• Added a gamecube button combination to trigger the home button (A+B+Y+X+Z+C-Down)
  • [GC] Implemented the gamecube L and R sliders
  • [GC/N64] Holding start when connecting the controller (or powering up) disables the button mapping combos for the session.
extenmote-1.7.tar.gz (81.4 KB)
extenmote-1.7.hex (30.8 KB)
Version 1.6
July 13, 2013
New N64 mappings and bugfixes:
  • Add two N64 mappings for F-Zero X and Yoshi's Story.
  • Fix calibartion data for libOGC (Fixes wii64 and probably others)
  • N64: When mapping 0 is active, pressing the four C buttons + Dpad left + Z sends X+Y pressed status (for wii64 menu)
  • The N64 Default curve (1.5) was not really active by default. L+R+Z+A had to be explicitely pressed. (now fixed)
  • Add a tool I use for QA (Requires Linux and a wusbmote adapter)
extenmote-1.6.tar.gz (80.5 KB)
extenmote-1.6.hex (29.8 KB)
Version 1.5
January 30, 2013
New version with important fixes!
  • New v1.5 default curve (much better in Zelda)
  • Fix: When switching from the Wii menu to a game, the adapter does not have to be reconnected anymore.
  • Fix: The 'always scrolling' bug that occured only in the Wii U main menu has been corrected.
  • Removed the old v1.1 curve.
extenmote-1.5.tar.gz (77.2 KB)
extenmote-1.5.hex (29.1 KB)
Version 1.4.1
January 23, 2013
  • Added a pair of experimental Gamecube mappings.
  • Updated the N64 joystick transfer curve to support controllers with wear. (The original curve can be recalled using a button combination)
  • The adapter settings (eg: Button mappings, transfer curves) are now stored in non-volatile memory. No need to reconfigure after each reconnection.
Known issues:
  • Some NES controllers won't work due to the 3.3v supply (ex: NES Advantage)
  • Gamecube L/R analog is still not implemented. (Does not seem to be a problem for most games)
  • When switching from the Wii menu to a game, the adapter has to be reconnected.
extenmote-1.4.1.tar.gz (61.6 KB)
extenmote-1.4.1.hex (28.2 KB)
Version 1.3
January 6, 2013
Progress on the Gamecube version:
  • Implemented a new gamecube mapping to help SNES VC games.
  • Implemented gamecube C stick.
  • Note: Gamecube L/R analog is still not implemented. I need a game that uses this feature to test. Suggestions anyone?
Known issues:
  • Some NES controllers won't work due to the 3.3v supply (ex: NES Advantage)
  • Gamecube support is incomplete
  • When switching from the Wii menu to a game, the adapter has to be reconnected.
  • The N64 transfer does not work optimally with worn controllers.
extenmote-1.3.tar.gz (35.3 KB)
extenmote-1.3.hex (26.8 KB)
Version 1.2
January 1, 2013
Fix specific to the multiuse PCB2 board to lower power consumption.
extenmote-1.2.tar.gz (34.6 KB)
extenmote-1.2.hex (26.3 KB)
Version 1.1
December 25, 2012
Initial release.

  • N64 support with 6 mappings
  • SNES support with 3 mappings: Tested SNS-005
  • NES controller support: Tested Standard controllers (NES-004), NES MAX (NES-027)
  • Tested with several NES, SNES and N64 virtual console titles and Mario Kart Wii.

Known issues:
  • Some NES controllers won't work due to the 3.3v supply (ex: NES Advantage)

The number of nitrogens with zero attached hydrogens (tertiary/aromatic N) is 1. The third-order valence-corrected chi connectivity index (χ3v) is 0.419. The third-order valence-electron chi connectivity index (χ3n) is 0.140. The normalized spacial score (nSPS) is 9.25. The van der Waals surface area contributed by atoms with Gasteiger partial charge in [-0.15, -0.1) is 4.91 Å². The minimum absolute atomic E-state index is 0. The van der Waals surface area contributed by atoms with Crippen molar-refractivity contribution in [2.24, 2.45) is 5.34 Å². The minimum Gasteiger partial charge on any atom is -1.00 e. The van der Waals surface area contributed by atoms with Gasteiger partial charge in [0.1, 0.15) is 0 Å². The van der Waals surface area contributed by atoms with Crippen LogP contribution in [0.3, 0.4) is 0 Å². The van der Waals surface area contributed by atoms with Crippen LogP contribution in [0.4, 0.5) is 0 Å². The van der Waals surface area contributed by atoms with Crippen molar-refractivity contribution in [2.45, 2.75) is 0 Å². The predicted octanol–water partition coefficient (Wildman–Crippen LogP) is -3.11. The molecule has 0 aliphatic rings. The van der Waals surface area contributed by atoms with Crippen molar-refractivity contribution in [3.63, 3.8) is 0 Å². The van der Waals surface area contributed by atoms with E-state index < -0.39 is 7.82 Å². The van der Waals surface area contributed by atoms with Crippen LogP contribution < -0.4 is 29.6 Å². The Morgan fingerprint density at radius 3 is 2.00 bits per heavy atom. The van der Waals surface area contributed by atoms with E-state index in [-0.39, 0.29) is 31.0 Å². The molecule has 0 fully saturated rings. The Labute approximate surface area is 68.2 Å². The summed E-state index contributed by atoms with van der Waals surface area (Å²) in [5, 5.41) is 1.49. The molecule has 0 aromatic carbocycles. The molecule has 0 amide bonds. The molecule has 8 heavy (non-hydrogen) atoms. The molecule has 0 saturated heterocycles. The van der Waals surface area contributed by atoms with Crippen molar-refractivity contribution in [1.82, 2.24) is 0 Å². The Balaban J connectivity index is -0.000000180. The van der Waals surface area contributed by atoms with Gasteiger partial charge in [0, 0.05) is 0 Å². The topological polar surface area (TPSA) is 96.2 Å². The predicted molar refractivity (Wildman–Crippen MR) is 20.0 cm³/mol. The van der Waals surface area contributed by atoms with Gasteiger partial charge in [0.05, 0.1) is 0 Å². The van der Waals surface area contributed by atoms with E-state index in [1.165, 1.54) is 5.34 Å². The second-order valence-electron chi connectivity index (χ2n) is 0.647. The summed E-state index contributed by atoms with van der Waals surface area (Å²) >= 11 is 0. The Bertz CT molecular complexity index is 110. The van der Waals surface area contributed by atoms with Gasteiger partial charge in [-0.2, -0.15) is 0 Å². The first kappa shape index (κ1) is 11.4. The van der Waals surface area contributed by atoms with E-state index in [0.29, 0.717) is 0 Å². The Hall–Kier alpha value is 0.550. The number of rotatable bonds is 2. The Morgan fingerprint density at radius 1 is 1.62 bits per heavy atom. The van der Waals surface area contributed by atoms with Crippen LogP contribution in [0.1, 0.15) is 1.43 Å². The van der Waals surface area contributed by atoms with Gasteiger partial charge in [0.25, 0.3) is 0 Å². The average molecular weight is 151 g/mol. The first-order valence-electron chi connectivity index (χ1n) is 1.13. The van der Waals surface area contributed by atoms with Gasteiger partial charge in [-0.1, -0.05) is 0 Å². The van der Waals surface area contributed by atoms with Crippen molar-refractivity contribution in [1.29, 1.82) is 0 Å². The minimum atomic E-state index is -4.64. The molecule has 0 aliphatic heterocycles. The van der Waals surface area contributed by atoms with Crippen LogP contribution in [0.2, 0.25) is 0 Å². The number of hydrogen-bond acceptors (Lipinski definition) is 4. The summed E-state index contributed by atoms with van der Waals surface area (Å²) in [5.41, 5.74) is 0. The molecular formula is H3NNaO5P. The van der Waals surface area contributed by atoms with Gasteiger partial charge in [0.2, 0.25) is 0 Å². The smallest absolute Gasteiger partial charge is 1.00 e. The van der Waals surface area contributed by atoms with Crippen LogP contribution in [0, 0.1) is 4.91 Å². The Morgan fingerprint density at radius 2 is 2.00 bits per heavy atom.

• Gamecube support is incomplete
extenmote-1.1.tar.gz (34.5 KB)
extenmote-1.1.hex (26.3 KB)
Using the .hex files
The Atmega168a has to be programmed using the .hex file. The "fuse bytes" for this project are extended_byte=0x01, high_byte=0xdf, low_byte=0xdf.

For more information about the tools required to program an AVR microcontroller, please visit my AVR programming page.

Source Code (.tar.gz files):
Unless indicated otherwise, the source code is published under the GPL license version 3. Please consult the included gpl.txt file for more information. The project compiles using the included makefiles using avr-gcc under Linux.

This project is also available on GitHub!
To request features, report issues or contribute, you may send me an email or use the GitHub repository:

Raw values

For compatiblity, my extenmote adapters must convert the joystick values to match those of a classic controller. Unfortunately, resolution is lost in the process meaning that the controllers are not working at their full potential.

Starting with version 1.8, the adapter appends raw values to the standard classic controller. Software unaware of this feature will continue working normally, but the data will be available and usable by applications were it is useful.

This feature is documented in details on its own page. An example using a modified libOGC is also available.

User pictures

Seeing how others build my projects is always a pleasure. Send me your pictures and I'll add them here. Also let me know if you have a name/alias and country I can mention. By default, I will use your first name.

I received the following pictures on January 12, 2013. This user built everything right into his N64 controller. Note the skillful soldering of the surface mount MCU:

2013-02: Alexandre installed the circuit inside a N64 controller:

2013-02-13: Samuel sent me the following pictures of the circuit installed inside a NES controller:

2013-08-12: Santiago built his adapter by modifying a Gameboy. Game controllers are connected using a selection of modified game cartridges!

2015-05-04: Jonathan from Canada built a pair of SNES/Gamecube to Wiimote adapters:

March 2016: Jonathan added two more adapters to his collection: N64/Gamecube to Wiimote:


I cannot be held responsible for any damages that could occur to you or your equipment while following the procedures present on this page. Also, I GIVE ABSOLUTELY NO WARRANTY on the correctness and usability of the informations on this page. Please note, however, that the procedures above have worked in my case without any damages or problems.

Now you cannot say that I did not warn you :)